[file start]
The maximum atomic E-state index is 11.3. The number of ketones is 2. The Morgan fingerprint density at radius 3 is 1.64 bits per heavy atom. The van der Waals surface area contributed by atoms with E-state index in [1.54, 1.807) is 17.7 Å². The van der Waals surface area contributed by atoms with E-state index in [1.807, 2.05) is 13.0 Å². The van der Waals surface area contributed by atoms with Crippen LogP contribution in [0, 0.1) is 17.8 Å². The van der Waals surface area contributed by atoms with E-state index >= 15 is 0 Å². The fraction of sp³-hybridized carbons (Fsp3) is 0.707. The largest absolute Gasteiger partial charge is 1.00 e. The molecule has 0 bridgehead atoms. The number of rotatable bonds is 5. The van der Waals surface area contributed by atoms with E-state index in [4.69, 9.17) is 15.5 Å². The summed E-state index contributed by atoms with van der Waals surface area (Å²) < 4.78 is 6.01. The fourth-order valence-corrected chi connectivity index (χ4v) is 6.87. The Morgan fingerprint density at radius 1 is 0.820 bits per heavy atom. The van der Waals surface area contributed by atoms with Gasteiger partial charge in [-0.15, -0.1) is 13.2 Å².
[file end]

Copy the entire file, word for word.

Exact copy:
The maximum atomic E-state index is 11.3. The number of ketones is 2. The Morgan fingerprint density at radius 3 is 1.64 bits per heavy atom. The van der Waals surface area contributed by atoms with E-state index in [1.54, 1.807) is 17.7 Å². The van der Waals surface area contributed by atoms with E-state index in [1.807, 2.05) is 13.0 Å². The van der Waals surface area contributed by atoms with Crippen LogP contribution in [0, 0.1) is 17.8 Å². The van der Waals surface area contributed by atoms with E-state index >= 15 is 0 Å². The fraction of sp³-hybridized carbons (Fsp3) is 0.707. The largest absolute Gasteiger partial charge is 1.00 e. The molecule has 0 bridgehead atoms. The number of rotatable bonds is 5. The van der Waals surface area contributed by atoms with E-state index in [4.69, 9.17) is 15.5 Å². The summed E-state index contributed by atoms with van der Waals surface area (Å²) < 4.78 is 6.01. The fourth-order valence-corrected chi connectivity index (χ4v) is 6.87. The Morgan fingerprint density at radius 1 is 0.820 bits per heavy atom. The van der Waals surface area contributed by atoms with Gasteiger partial charge in [-0.15, -0.1) is 13.2 Å².